HIGHLIGHTS OF DEVELOPMENTS IN WASHINGTON IMPACTING THE PHYSICS COMMUNITY FROM FYI, THE AMERICAN INSTITUTE OF PHYSICS BULLETIN OF SCIENCE POLICY NEWS
Richard M. Jones, Audrey T. Leath
EFFORTS TO INCREASE FUNDING FOR OFFICE OF SCIENCE, NSF: Bills have been introduced in Congress that would authorize increases to the budgets of NSF and DOE's Office of Science. Both the House and Senate versions of the energy policy bill would authorize increases for the Office of Science, and a separate bill introduced by Rep. Judy Biggert (R-IL) would authorize between 8- 15 percent annual increases for the office over the next three years. In the Senate, the "National Science Foundation Doubling Act" would go further than the comparable House bill by authorizing funds to more than double the NSF budget over five years. However, the final outcomes for both DOE and NSF are in the hands of the appropriators.
SCIENCE EDUCATION APPROPRIATIONS: Senate appropriators completed all 13 of their FY 2003 appropriations bills before departing for the August recess. Within the Labor-HHS-Education appropriations bill, funding for the Education Department's Mathematics and Science Partnerships to improve K-12 science and math education would be increased 100 percent, to $25 million, doubling last year's minimal funding of $12.5 million but still not sufficient to reach needy school districts in all states. In the VA/HUD appropriations bill, NSF's Mathematics and Science Partnerships program (intended to develop model programs) would receive $120 million under the Senate bill. The bill would provide a total of $947.7 million for all the programs within NSF's Education and Human Resources Activity.
NASA WORKFORCE CONCERNS: NASA Administrator Sean O'Keefe shared with Space and Aeronautics Subcommittee members his concerns that in the near future, NASA will not have enough highly-trained S&T workers to fulfill its mission. To deal with the encroaching retirement age of nearly one-quarter of NASA's scientists and engineers, and the difficulty in hiring replacements, O'Keefe is seeking reform of the agency's hiring practices.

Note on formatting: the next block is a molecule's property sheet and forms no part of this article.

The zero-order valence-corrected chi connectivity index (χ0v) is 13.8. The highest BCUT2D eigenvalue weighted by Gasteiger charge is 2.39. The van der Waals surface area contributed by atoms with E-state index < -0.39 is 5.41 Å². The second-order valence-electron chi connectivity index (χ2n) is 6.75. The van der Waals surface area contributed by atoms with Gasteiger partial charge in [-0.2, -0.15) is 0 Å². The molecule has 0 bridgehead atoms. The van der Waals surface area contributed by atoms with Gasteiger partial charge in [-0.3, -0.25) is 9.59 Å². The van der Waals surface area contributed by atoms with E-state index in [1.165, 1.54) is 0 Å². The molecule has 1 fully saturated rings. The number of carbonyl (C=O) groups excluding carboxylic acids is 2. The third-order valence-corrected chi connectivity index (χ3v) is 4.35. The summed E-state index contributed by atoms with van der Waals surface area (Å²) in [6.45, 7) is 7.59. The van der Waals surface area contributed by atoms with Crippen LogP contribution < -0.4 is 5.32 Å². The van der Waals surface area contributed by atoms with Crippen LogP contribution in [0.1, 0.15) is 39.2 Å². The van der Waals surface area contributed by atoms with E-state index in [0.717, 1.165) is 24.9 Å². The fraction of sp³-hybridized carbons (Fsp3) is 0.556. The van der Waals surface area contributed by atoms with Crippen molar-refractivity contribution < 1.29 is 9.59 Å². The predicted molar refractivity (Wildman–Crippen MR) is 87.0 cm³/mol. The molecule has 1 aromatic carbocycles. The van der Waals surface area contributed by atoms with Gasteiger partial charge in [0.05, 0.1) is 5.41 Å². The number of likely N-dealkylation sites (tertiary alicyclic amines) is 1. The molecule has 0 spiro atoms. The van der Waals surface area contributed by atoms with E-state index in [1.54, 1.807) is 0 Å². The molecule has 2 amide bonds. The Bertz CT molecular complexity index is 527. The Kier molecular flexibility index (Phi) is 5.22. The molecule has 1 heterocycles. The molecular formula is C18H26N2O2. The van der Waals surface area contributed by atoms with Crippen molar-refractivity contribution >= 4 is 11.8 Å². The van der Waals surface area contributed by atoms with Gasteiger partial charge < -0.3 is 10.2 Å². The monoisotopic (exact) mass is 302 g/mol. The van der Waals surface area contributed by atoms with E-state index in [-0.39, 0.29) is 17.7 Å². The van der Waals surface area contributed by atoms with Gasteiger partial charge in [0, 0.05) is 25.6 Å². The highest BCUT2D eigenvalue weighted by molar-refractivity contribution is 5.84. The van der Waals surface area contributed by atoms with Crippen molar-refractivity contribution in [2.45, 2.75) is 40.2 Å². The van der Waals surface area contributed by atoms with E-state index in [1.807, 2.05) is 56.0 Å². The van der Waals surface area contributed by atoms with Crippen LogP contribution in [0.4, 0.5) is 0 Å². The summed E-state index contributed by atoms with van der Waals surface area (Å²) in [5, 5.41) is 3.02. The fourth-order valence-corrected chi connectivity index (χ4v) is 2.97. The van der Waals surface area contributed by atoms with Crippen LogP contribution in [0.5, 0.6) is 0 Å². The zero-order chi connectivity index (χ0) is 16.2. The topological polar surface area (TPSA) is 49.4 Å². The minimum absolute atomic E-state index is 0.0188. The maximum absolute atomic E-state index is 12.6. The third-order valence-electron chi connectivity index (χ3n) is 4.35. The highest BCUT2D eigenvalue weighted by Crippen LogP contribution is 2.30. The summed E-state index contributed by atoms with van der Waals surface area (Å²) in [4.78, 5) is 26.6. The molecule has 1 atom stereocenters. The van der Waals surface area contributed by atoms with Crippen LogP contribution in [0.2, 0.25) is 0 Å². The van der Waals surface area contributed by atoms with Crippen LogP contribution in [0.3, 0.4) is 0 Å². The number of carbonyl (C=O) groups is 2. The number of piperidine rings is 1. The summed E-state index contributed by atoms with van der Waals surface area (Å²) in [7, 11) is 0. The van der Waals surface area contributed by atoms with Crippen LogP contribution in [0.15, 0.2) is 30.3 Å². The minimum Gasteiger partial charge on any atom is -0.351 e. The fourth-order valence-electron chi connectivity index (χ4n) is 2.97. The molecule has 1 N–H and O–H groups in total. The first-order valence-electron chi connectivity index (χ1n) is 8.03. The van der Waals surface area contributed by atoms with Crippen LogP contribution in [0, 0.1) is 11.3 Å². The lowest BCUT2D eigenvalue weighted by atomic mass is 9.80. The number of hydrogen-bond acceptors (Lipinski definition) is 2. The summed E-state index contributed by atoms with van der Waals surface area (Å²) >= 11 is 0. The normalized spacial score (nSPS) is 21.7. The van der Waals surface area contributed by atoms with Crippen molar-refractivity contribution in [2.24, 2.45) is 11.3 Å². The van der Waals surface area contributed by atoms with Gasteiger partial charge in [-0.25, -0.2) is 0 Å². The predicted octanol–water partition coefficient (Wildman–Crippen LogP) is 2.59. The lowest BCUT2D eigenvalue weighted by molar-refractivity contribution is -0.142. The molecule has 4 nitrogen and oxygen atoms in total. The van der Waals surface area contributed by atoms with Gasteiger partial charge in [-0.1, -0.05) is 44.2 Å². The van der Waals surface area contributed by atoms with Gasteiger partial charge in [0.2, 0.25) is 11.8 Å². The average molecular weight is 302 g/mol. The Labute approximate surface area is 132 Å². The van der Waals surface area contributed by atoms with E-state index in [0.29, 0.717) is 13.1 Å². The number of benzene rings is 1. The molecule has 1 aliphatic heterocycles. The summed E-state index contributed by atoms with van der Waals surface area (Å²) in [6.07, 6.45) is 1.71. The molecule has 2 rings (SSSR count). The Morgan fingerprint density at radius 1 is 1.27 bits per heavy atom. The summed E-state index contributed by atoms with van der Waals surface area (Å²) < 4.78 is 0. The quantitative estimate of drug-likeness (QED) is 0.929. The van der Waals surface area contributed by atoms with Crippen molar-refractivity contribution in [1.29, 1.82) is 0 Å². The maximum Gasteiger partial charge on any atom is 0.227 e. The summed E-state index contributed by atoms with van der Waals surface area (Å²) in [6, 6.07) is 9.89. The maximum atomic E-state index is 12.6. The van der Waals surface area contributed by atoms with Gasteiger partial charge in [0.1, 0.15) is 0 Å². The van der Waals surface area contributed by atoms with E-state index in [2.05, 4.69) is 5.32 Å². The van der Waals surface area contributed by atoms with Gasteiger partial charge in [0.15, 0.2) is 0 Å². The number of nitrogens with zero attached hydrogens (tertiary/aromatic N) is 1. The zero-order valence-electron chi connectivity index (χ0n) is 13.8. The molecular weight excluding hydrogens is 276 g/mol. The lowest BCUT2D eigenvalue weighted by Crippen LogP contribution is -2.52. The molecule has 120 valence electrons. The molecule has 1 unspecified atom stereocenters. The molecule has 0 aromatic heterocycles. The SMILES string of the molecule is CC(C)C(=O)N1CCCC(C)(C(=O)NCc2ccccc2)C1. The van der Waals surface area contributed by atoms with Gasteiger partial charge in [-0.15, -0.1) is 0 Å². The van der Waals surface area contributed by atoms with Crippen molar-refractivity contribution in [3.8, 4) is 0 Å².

SATELLITE DATA ISSUES: As NOAA prepares to lead a joint NOAA-DOD system of polar-orbiting weather and climate monitoring satellites, a House subcommittee examined whether the agency will be capable of handling the vast amounts of data expected. The subcommittee also reviewed NOAA's current difficulties in providing information to the National Weather Service and DOD in a timely manner. Conrad Lautenbacher, Commerce Department Under Secretary for Oceans and Atmosphere, testified that funding is planned for FY 2003 and future years to address these challenges.
SCIENCE AND ENGINEERING INDICATORS: The National Science Board has released its latest compendium of data on science and engineering in the nation. "Science and Engineering Indicators - 2002," shows historical and emerging R&D-related trends in the U.S. As an example, the data show that while total U.S. R&D expenditures have increased 300 percent between 1960 and 2000 in inflation-adjusted dollars, federal spending on R&D declined 8.6 percent in the last decade.
STATUS OF APPROPRIATIONS: As Congress returns to work after the August recess, there will be less than one month until the start of the new fiscal year. While appropriators in the Senate have passed their FY 2003 funding bills, House appropriators have not yet completed theirs, and many factors point to this year being a contentious one for the appropriations process.